Welcome to the farm for 2021!!!!
We’re so glad it’s time to share the farm and its bounty with you again. It’s been a rough year for a lot of people, and while greenery and great produce can’t directly move all the world’s problems, we hope it is moving and healing for you and the whole community this year.
Thanks for reading our recent emails and responding as needed. We know you’re all busy and we try to make the share as simple as possible, so we appreciate you helping us make it as smooth and safe as possible for everyone. We wish we could feel comfortable with less Covid precautions this year, but with the amount of unknowns regarding this stage of the pandemic, we want to make sure we are fulfilling our mission of providing a service for the community’s health, and not endangering anyone unnecessarily. This year’s modified precautions are the best balance we’ve come up with so far, and we’ll continue to evaluate and adapt as needed as the year goes on. Thanks for pitching in and going along!
The farm has gorgeous food for us this week! As usual in our climate we start with salad and stir fry fixings and have to wait a month or so more for the full juicy fruits and veggies of summer — but oh the freshness and flavors of these June crops are so nourishing! If you’re not sure what to do with some of it, see the recipes page on our website, or just type the veggie’s name in your search bar, and try something out. We love simple salads, and the heartier greens cooked down in soy sauce or any variation of a stir fry sauce — especially in this heat, the light salads and the salty greens get into places in our bodies where water and other foods just can’t get.
The dry weather last fall and this spring has given us wide windows of days and weeks to do our fieldwork, which is relaxing. In wet times it gets stressful to fit all our tillage and weed cultivation and planting in , like recent years when it’s rained every four days. The rains a couple weeks ago were a huge boon and are keeping many plants sustained during this hot dry spell. We had just the right amount of time in between those rains to cultivate the billion weeds that had been waiting for rain to germinate, and last week we started irrigating full time again. Our well is just barely big enough to water the amount of acres we’re growing veggies on (about 16 acres) , especially these weeks when so many of those acres have seeds or baby plants with no roots, which need frequent waterings to set roots and get established. So we’re sneaking through, and reluctantly considering investing in a bigger well to make it through these extended hot and dry spells , with less labor and worry about getting the kiddos what they need.
Which reminds us — humongous THANKS! again to everyone who gave to our hail fund last August. The week after the August 9 storm was an extremely stressful and sad time for the farm, and the way so many of you gave really lifted our hearts (and chins), and kept our budget in solid shape. Sales of the fall and winter veggies we did have remaining for wholesale (ie not wrecked by hail) were fast and furious, so between the hail fund, enough demand on the wholesale side, and a federal stimulus check for farmers to help offset other covid losses and challenges, we are back on even footing. Such a huge relief. As we try to do every year, we were able to upgrade some aging and failing equipment, which involved some long hours of modification in the shop but has been saving us lots of time and harder labor this spring. Good forward motion, to keep us growing strong for you for years to come.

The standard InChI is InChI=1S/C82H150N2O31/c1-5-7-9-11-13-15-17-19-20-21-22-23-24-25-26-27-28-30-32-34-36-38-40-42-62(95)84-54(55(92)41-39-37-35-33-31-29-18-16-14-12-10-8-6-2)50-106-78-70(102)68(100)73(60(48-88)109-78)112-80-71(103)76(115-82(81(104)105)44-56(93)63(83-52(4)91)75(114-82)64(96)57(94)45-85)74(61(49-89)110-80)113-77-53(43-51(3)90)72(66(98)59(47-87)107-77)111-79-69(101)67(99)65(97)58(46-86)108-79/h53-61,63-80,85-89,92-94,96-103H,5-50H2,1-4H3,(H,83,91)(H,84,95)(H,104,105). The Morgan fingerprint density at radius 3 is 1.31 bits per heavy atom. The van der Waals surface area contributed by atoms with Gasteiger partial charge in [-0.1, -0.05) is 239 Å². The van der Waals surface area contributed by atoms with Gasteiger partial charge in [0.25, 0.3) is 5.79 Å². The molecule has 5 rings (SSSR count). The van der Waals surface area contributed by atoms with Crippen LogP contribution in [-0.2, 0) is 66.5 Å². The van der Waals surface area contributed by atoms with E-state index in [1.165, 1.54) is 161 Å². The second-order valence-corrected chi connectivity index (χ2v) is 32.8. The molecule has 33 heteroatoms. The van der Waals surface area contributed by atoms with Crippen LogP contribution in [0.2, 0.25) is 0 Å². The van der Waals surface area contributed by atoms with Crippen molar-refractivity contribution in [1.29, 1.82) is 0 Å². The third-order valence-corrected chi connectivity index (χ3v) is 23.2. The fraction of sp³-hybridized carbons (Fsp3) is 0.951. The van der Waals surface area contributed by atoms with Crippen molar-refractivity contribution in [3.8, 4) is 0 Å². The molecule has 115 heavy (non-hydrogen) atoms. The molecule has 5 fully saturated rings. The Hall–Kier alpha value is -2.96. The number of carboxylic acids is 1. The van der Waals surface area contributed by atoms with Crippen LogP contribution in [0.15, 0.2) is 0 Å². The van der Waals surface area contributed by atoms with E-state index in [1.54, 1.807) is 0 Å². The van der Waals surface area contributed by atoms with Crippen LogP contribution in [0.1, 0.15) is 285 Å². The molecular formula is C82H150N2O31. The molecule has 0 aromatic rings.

Our crew is all back from last year, or longer, which has been fun and easy and rewarding. We’re having a good time, including making music with dandelion stems and acorn caps, an occasional ice cream cake, and simply being happy to have the chance to work outside with plants and soil growing food for all of us.
Looking forward to seeing you, and to all of us eating this week’s harvest!
Leaf and head lettuce, scallions, radishes, salad turnips, boc choi, and spring garlic will be the stars the first couple of weeks, along with arugula and Asian salad greens (next week), and some spinach. We’ll have some kale too, but since we choose not to spray pesticides and we haven’t been able to get it quite enough water this last week, it has been beat up kinda bad by flea beetles. When the beetles find stressed plants, they chew holes and stress the plants significantly more, creating tough and bitter flavored leaves — we will try to harvest some, but if you don’t like kale or aren’t sure, this is not the moment to try to like it. We should have better stuff in a month or so, and the september-october harvest is really the best. The boc choi has some holes too but still tastes great when cooked.
Spring garlic is the stalk and leaves (top) and immature bulb (bottom) of the garlic plant, harvested prematurely. It’s delicious and mild, use freely anywhere you’d use mature cloves of garlic. We’ll switch to garlic scapes , probably next week — garlic scapes are the flower stalks which can be used the same as the main stalk, or made into awesome garlic scape pesto. Spring spinach remains a challenge we keep trying to understand and do a better job growing, but the yield might be modest yet again , we’ll see. The heat stresses it out, but we’ve been watering and feeding it and trying to figure out what it needs…
Asparagus will make a small appearance this week as it exits the stage , and broccoli, summer squash and kohlrabi will come in gradually in a couple weeks.
Overall it’s looking like a beautiful harvest! Our favorites in the kitchen this past week have been lettuce, boc choi, and scallions (and soy sauce!!!) It’s just so darn good to have fresh hearty greens again!